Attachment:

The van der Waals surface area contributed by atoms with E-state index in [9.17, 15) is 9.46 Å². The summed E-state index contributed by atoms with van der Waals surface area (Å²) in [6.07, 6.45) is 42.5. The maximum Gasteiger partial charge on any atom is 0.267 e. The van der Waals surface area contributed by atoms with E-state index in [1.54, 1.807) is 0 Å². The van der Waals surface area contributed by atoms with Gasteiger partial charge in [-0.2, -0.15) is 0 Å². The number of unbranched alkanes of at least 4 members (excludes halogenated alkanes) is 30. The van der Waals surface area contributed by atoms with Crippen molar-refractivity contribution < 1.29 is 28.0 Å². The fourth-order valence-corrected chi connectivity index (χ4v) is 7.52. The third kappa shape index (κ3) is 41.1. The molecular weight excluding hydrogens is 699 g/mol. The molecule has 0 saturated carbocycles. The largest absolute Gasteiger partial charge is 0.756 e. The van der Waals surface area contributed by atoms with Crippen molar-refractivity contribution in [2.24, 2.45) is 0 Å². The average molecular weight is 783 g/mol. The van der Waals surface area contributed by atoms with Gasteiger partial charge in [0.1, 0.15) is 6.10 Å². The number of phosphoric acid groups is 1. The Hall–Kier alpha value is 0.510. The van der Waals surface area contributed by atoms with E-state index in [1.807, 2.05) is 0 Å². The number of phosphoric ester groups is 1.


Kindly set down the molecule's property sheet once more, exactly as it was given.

The van der Waals surface area contributed by atoms with E-state index in [9.17, 15) is 9.46 Å². The summed E-state index contributed by atoms with van der Waals surface area (Å²) in [6.07, 6.45) is 42.5. The maximum Gasteiger partial charge on any atom is 0.267 e. The van der Waals surface area contributed by atoms with E-state index in [1.54, 1.807) is 0 Å². The van der Waals surface area contributed by atoms with Gasteiger partial charge in [-0.2, -0.15) is 0 Å². The number of unbranched alkanes of at least 4 members (excludes halogenated alkanes) is 30. The van der Waals surface area contributed by atoms with Crippen molar-refractivity contribution < 1.29 is 28.0 Å². The fourth-order valence-corrected chi connectivity index (χ4v) is 7.52. The third kappa shape index (κ3) is 41.1. The molecular weight excluding hydrogens is 699 g/mol. The molecule has 0 saturated carbocycles. The largest absolute Gasteiger partial charge is 0.756 e. The van der Waals surface area contributed by atoms with Crippen molar-refractivity contribution in [2.24, 2.45) is 0 Å². The average molecular weight is 783 g/mol. The van der Waals surface area contributed by atoms with Gasteiger partial charge in [0.1, 0.15) is 6.10 Å². The number of phosphoric acid groups is 1. The Hall–Kier alpha value is 0.510. The van der Waals surface area contributed by atoms with E-state index in [1.807, 2.05) is 0 Å². The number of phosphoric ester groups is 1.